The Beginner's Guide to Typography in Web Design

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Jamie Juviler
Jamie Juviler



Perhaps no single topic is more underrated in website design than typography, the art and technique of arranging and styling text.

person using a laptop computer to customize their website typography

Speaking for myself, I’m an avid website-browser, knowledge-gatherer, and factoid-finder. But, I’ve never come away from, say, a Wikipedia article and thought “Wow, the text on that page was so readable!” I came for some information, I read the information, and I left with the information in my head. This means that, from a typography standpoint, Wikipedia did its job perfectly.

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Typography plays a critical role on any website by ensuring we can comfortably read and process all its text-based content. If a website’s typography works, we won’t notice. If it fails, chances are we’ll bounce off the page.

Every website has text, and where there is text there is either good or bad typography. So, as a website owner, you need to invest time into the typography of your own site. By focusing on the look and readability of your words, you ensure your readers won’t be challenged by your text. And for the few who do appreciate good typography, your attention to detail will convey professionalism, empathy, and design smarts.

This guide will tell you everything you'll need to know to get started with website typography. We’ll cover some essential terminology, then review nine widespread guidelines that every legible heading and block of text should follow.

What is website typography?

Speaking generally, typography determines how text looks to the reader, how the words literally appear on a page or screen.

For our purposes, it helps to hone in on just the text that we see on websites. This is because the best practices around web text often differ from those of printed text, and there’s a lot more to account for online.

On top of ease-of-reading, digital text must be designed for:

  • shorter attention spans — there are virtually endless website options available, many with better letters.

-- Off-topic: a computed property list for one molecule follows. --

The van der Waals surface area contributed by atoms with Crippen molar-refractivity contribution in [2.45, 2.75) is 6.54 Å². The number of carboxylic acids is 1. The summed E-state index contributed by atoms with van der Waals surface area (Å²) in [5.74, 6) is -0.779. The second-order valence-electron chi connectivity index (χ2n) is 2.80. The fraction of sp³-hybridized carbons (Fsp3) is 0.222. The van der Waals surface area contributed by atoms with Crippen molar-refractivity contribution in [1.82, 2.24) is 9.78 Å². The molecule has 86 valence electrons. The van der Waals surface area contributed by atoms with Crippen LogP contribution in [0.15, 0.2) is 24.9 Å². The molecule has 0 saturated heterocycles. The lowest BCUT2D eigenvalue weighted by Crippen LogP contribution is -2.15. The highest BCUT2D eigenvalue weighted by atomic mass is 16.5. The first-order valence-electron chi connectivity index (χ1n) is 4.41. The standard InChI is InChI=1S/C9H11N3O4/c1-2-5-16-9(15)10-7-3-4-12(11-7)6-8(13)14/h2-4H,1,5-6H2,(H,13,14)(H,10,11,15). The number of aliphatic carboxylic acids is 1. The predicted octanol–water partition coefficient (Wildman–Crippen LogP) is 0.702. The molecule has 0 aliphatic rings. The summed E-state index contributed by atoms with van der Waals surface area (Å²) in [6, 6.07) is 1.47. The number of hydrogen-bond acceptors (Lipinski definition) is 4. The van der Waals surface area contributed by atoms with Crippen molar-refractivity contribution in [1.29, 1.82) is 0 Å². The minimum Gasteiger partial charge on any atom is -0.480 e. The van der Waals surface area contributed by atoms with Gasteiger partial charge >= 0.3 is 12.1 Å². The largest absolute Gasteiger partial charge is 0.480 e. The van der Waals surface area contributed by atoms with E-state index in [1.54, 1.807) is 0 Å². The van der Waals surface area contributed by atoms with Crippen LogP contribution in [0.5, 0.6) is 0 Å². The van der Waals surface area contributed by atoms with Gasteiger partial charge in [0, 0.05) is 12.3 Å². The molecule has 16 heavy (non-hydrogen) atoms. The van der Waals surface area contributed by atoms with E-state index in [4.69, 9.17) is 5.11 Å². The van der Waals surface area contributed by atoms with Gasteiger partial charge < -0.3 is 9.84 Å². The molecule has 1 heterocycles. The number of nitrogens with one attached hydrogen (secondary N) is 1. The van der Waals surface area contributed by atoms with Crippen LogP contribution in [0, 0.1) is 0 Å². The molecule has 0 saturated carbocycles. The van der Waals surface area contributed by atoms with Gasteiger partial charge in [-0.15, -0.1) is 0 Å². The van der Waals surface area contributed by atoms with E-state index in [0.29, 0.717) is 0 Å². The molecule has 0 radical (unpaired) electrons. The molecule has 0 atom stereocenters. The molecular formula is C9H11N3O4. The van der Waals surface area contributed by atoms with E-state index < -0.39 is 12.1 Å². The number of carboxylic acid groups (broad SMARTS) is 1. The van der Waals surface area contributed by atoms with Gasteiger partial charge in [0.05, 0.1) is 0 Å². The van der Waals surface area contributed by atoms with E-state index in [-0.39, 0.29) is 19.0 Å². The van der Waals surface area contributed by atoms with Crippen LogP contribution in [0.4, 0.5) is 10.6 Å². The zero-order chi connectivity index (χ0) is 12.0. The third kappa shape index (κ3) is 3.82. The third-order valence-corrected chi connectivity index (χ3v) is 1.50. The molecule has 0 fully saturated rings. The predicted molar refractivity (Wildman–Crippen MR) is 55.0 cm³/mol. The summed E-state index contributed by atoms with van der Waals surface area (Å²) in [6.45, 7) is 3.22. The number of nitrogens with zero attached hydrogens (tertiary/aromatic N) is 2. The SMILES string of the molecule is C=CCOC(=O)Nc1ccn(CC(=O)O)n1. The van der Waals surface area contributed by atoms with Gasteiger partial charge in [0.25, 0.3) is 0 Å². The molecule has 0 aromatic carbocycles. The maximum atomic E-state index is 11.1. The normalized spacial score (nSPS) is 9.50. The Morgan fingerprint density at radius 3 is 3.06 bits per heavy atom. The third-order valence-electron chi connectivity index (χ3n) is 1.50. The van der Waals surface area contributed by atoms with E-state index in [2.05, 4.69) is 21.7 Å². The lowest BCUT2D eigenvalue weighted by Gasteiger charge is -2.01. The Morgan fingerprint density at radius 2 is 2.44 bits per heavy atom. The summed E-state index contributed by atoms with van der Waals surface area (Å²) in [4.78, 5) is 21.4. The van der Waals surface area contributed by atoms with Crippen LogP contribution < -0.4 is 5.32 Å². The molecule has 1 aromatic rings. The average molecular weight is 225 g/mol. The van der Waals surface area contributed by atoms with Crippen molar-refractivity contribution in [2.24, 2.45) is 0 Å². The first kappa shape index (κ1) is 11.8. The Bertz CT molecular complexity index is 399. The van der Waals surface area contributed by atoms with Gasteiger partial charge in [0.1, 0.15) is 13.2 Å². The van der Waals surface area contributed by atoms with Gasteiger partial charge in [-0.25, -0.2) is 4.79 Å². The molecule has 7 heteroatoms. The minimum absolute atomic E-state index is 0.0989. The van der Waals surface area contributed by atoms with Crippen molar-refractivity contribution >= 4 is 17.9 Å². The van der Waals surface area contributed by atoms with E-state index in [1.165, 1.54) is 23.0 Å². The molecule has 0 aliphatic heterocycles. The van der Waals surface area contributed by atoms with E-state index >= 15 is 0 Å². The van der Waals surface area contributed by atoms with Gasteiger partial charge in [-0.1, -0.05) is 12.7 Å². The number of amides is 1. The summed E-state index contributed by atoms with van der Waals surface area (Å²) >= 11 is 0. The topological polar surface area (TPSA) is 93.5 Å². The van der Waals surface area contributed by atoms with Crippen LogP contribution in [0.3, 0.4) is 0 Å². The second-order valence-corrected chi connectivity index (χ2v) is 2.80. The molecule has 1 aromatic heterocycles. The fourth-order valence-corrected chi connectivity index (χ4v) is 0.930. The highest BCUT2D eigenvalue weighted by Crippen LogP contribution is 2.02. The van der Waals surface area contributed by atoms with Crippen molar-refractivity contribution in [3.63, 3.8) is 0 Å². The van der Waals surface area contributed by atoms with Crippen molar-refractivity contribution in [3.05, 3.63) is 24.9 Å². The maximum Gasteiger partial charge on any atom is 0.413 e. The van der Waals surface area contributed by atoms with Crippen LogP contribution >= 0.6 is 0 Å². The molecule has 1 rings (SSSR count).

• skimmability, as users tend to land on web pages looking for something specific and want to find it fast.
  • accessibility, because not all internet users perceive or interact with web text in the same way.
  • multiple device types and screen sizes — text should be legible across any digital medium.

For all of these considerations, web typography gets its own special category.

Additionally, web typography encompasses both how we design the look of the text itself — fonts, colors, and styling — as well as how we present the text on its respective web page. All of these details matter, since they amount to a comfortable reading experience for as many visitors as possible.

Web Typography Terms

To better understand how to introduce effective type to your website, let’s first cover some fundamental terminology in the field of typography, and how each term applies to web design.

Typefaces and Fonts

A typeface is a specific look and feel applied to a set of alphabetic and numeric characters. Common typefaces include Times New Roman, Arial, Helvetica, Courier, and Calibri.

But hold on, aren’t those fonts? Not exactly. A font is a particular instance of a typeface. Every font within a typeface has a specific weight (i.e., bolder or lighter), size (e.g., 16 px vs. 24 px), and may have other special stylizations applied (e.g., italicized or non-italicized, rounded or unrounded).

For example, the fonts “Helvetica Light (12pt),” “Helvetica Regular (16pt),” and “Helvetica Bold Oblique (20pt)” are three fonts in the “Helvetica” typeface:

3 font examples of the helvetica typeface